When the bird flock returned from their hunt and found their companion dead and his young wife gone, they flew across the seas in search of answers. They cried out with mournful voices to Sila, the wind spirit. After some time, they spied the father and daughter fleeing in a boat. Realizing what had happened, the Fulmar flock stirred up a great and fierce storm over the boat by beating their stiff wings over the waters. Father and daughter, terrified and fearful for their lives, rowed harder and harder but to no avail. The boat began to capsize.
In an effort to appease the birds, Sedna’s father threw her overboard. But the birds continued with their relentless pounding upon the waters. In desperation and fear of drowning, Sedna frantically clung to the side of the boat. Seeing no relief and in sheer terror, Sedna’s father took out his knife and swiped it across the joints of Sedna’s grasping fingers, slicing off the tips of her fingers which fell into the ocean. Sedna hung on, he continued hacking with his knife slashing joint after joint of her finger until her hands were stumps. No longer able to hold on to the boat, Sedna sank to the ocean floor. Her fingers became the sea animals: seals, fishes, whales walruses and sea lions. Sedna’s new home became the bottom of the ocean and she became a goddess—mistress of the ocean and mother to the sea creatures.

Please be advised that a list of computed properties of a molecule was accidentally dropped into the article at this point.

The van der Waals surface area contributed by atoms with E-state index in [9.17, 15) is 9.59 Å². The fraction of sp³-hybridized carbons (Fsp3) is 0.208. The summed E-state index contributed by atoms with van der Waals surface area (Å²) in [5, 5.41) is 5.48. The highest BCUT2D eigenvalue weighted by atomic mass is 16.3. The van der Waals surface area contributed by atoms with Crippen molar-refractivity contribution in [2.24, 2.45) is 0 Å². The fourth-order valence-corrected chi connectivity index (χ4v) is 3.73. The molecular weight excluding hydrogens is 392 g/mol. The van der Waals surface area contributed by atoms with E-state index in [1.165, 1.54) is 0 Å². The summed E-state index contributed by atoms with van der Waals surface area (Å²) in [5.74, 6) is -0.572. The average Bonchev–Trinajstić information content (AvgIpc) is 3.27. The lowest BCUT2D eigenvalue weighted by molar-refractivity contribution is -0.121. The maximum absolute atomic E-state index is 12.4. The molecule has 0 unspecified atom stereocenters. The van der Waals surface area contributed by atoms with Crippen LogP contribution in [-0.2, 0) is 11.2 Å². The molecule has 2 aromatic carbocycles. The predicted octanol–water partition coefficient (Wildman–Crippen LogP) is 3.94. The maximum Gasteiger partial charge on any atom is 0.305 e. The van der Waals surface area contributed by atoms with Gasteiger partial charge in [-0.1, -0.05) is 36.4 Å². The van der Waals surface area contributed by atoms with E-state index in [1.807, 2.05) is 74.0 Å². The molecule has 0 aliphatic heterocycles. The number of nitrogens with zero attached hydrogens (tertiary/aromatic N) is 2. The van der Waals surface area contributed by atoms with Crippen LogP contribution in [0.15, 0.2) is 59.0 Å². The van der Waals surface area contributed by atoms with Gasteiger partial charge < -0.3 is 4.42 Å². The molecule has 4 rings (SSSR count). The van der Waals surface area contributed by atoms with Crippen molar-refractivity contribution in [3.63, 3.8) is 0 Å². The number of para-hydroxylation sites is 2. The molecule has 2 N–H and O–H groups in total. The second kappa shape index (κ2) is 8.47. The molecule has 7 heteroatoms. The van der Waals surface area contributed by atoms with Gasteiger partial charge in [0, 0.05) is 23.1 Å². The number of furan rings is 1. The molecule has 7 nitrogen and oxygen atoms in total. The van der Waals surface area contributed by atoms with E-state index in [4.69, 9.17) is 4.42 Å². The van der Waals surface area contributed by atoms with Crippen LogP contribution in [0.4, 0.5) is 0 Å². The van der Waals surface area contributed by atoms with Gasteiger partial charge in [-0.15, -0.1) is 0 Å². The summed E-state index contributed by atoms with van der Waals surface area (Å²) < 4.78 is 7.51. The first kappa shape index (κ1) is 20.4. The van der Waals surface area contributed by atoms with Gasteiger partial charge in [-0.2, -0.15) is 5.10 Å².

In Inuit tradition, Sedna and the shaman have an alliance. Sedna’s home is a dome-shaped hut that is protected by a wall with rolling boulders and a large, fierce dog. In times of storms and lack of fish to eat, a local shaman is called upon to visit Sedna. His job is to sing songs of magic to release the sea animals, to soothe Sedna’s wrath, to listen to her demands and to report back news to the people. The journey to Sedna’s home is perilous. The shaman’s soul travels under the ice and goes down deep into the shadowy depths. He must master difficult passages and boulders, and face down her ferocious dog. His approach into Sedna’s home is made with great care and trepidation and is always from a position behind her. She sits with her back to him, dimly lit by an oil lamp. At first, he combs her hair. It is long and matted, tangled with debris. It is filthy with lice and dirt from the dark matrix of broken taboos and transgressions that have drifted down from above. Sedna has no fingers, so she cannot tend or care for herself. It is the shaman who cares for her.
The state of Sedna’s hair is important, it reflects the state of affairs from the world above. As the shaman combs through the tangled mire, he listens to Sedna as she recounts in grave detail the violations and misdeeds of the human world. “Transgressions in the human or natural world were believed to be reflected in the spirit world.” (1) Inuit life was centered around many rules and restrictions and taboos, they were followed out of fear of the consequences and repercussions of disobeying them.